Language police inquiry

Before we even get to our big question, we need to clear preliminary underbrush aside.  English does not really have a word for the small room furnished with a water closet (incorrectly called a toilet, a word that properly denotes not an object but the process or activity involving a hairbrush, innumerable lotions and unctions, a dressing gown, a mirror, and the like) and lavatory (semi-correctly called a washbasin and incorrectly called a sink).  Perhaps because there is no possible way to bathe in it, we call it a bathroom or even more strangely, a bath.   Other languages known to me are awash in similar fogs of euphemism and indirection here.   Spanish-speaking countries often have these marked for caballeros (but I have never seen a hitching rail), and none for peatóns.

One way or another, we get to it, and find equipment for one person at a time, marked graphically or verbally for either men or women.  Why?  what modesty is offended by using one of these, alone, after someone of the opposite sex has done so, modesty that does not demand hotel rooms be so segregated?  Why should someone be standing around waiting for the one on the left when the other is empty? But this is not a language question.

We may also find a sign that reads Unisex. Ah, and now we come to my question:  why is a uniperson, disex (or multigender) bathroom, labelled with a madeup word that is wrong both ways, with no fastidious or euphemistic result?

Update 13/VIII/13: anyone who reads this far (and I’m humbled by seeing more than 30 comments!) deserves more and better lunacy.  So with the thinnest possible connection, I nominate (i) Jonathan Miller’s immortal bit (by the way, the complete BtF is here, woo hoo!) and (ii) a Wikipedia article I never in my wildest fevered dreams imagined could exist, let alone extend beyond about fifty words.

It is a wondrous world, in so many ways

Author: Michael O'Hare

Professor of Public Policy at the Goldman School of Public Policy, University of California, Berkeley, Michael O'Hare was raised in New York City and trained at Harvard as an architect and structural engineer. Diverted from an honest career designing buildings by the offer of a job in which he could think about anything he wanted to and spend his time with very smart and curious young people, he fell among economists and such like, and continues to benefit from their generosity with on-the-job social science training. He has followed the process and principles of design into "nonphysical environments" such as production processes in organizations, regulation, and information management and published a variety of research in environmental policy, government policy towards the arts, and management, with special interests in energy, facility siting, information and perceptions in public choice and work environments, and policy design. His current research is focused on transportation biofuels and their effects on global land use, food security, and international trade; regulatory policy in the face of scientific uncertainty; and, after a three-decade hiatus, on NIMBY conflicts afflicting high speed rail right-of-way and nuclear waste disposal sites. He is also a regular writer on pedagogy, especially teaching in professional education, and co-edited the "Curriculum and Case Notes" section of the Journal of Policy Analysis and Management. Between faculty appointments at the MIT Department of Urban Studies and Planning and the John F. Kennedy School of Government at Harvard, he was director of policy analysis at the Massachusetts Executive Office of Environmental Affairs. He has had visiting appointments at Università Bocconi in Milan and the National University of Singapore and teaches regularly in the Goldman School's executive (mid-career) programs. At GSPP, O'Hare has taught a studio course in Program and Policy Design, Arts and Cultural Policy, Public Management, the pedagogy course for graduate student instructors, Quantitative Methods, Environmental Policy, and the introduction to public policy for its undergraduate minor, which he supervises. Generally, he considers himself the school's resident expert in any subject in which there is no such thing as real expertise (a recent project concerned the governance and design of California county fairs), but is secure in the distinction of being the only faculty member with a metal lathe in his basement and a 4×5 Ebony view camera. At the moment, he would rather be making something with his hands than writing this blurb.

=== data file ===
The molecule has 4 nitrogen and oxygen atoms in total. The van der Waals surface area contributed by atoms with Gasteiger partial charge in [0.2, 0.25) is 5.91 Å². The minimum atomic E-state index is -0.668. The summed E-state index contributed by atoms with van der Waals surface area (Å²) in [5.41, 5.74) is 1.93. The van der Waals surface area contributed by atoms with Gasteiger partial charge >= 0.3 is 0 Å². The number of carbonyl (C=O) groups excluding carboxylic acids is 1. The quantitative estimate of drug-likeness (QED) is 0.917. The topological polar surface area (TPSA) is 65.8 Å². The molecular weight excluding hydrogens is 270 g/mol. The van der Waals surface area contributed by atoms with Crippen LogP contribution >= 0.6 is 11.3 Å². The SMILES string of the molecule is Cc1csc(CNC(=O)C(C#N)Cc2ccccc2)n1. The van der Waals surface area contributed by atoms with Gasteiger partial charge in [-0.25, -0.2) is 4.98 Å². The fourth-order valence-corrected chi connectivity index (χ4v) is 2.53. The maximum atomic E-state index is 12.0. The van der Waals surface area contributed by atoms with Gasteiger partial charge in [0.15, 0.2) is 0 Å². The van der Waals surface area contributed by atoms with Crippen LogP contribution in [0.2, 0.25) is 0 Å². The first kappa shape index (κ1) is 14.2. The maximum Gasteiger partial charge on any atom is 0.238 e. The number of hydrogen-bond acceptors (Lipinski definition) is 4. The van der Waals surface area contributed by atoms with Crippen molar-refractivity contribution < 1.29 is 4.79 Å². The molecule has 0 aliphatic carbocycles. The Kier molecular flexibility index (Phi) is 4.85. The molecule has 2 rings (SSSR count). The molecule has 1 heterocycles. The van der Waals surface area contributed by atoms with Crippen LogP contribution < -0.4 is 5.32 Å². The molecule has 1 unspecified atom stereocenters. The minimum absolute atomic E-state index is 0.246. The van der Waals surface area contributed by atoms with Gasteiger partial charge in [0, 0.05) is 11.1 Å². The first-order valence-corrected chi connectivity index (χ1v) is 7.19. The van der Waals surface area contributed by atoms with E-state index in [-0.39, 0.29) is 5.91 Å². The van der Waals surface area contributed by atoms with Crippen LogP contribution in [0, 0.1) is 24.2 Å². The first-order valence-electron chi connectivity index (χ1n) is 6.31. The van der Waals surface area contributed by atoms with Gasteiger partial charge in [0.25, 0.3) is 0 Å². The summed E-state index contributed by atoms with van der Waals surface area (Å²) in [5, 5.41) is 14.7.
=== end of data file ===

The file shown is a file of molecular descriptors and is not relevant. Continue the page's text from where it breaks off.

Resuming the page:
63 thoughts on “Language police inquiry”

  1. You know that Canadians call a bathroom a “washroom”, right? Too sensible.

    Don’t get me started on “restroom” — I refuse to stroom even a first time.